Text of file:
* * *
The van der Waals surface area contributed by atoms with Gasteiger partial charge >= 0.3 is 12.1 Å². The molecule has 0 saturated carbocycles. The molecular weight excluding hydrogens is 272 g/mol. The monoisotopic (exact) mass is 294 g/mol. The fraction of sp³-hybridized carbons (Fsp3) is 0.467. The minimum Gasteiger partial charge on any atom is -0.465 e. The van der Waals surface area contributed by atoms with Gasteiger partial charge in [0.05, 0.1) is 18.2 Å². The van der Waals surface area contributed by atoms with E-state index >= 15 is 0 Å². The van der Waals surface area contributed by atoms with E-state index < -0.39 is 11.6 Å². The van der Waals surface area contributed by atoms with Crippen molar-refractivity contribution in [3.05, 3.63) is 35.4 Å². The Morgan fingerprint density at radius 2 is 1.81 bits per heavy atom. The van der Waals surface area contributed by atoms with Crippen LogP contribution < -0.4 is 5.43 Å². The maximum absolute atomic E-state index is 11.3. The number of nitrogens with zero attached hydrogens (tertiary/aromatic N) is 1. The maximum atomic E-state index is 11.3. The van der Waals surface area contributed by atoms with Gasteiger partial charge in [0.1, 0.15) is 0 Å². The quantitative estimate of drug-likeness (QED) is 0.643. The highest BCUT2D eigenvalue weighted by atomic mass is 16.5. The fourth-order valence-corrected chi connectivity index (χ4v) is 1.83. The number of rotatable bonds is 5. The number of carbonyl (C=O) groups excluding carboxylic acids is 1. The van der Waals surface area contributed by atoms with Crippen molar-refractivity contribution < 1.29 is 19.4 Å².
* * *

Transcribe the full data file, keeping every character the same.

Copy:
The van der Waals surface area contributed by atoms with Gasteiger partial charge >= 0.3 is 12.1 Å². The molecule has 0 saturated carbocycles. The molecular weight excluding hydrogens is 272 g/mol. The monoisotopic (exact) mass is 294 g/mol. The fraction of sp³-hybridized carbons (Fsp3) is 0.467. The minimum Gasteiger partial charge on any atom is -0.465 e. The van der Waals surface area contributed by atoms with Gasteiger partial charge in [0.05, 0.1) is 18.2 Å². The van der Waals surface area contributed by atoms with E-state index >= 15 is 0 Å². The van der Waals surface area contributed by atoms with E-state index < -0.39 is 11.6 Å². The van der Waals surface area contributed by atoms with Crippen molar-refractivity contribution in [3.05, 3.63) is 35.4 Å². The Morgan fingerprint density at radius 2 is 1.81 bits per heavy atom. The van der Waals surface area contributed by atoms with Crippen LogP contribution < -0.4 is 5.43 Å². The maximum absolute atomic E-state index is 11.3. The number of nitrogens with zero attached hydrogens (tertiary/aromatic N) is 1. The maximum atomic E-state index is 11.3. The van der Waals surface area contributed by atoms with Gasteiger partial charge in [0.1, 0.15) is 0 Å². The quantitative estimate of drug-likeness (QED) is 0.643. The highest BCUT2D eigenvalue weighted by atomic mass is 16.5. The fourth-order valence-corrected chi connectivity index (χ4v) is 1.83. The number of rotatable bonds is 5. The number of carbonyl (C=O) groups excluding carboxylic acids is 1. The van der Waals surface area contributed by atoms with Crippen molar-refractivity contribution < 1.29 is 19.4 Å².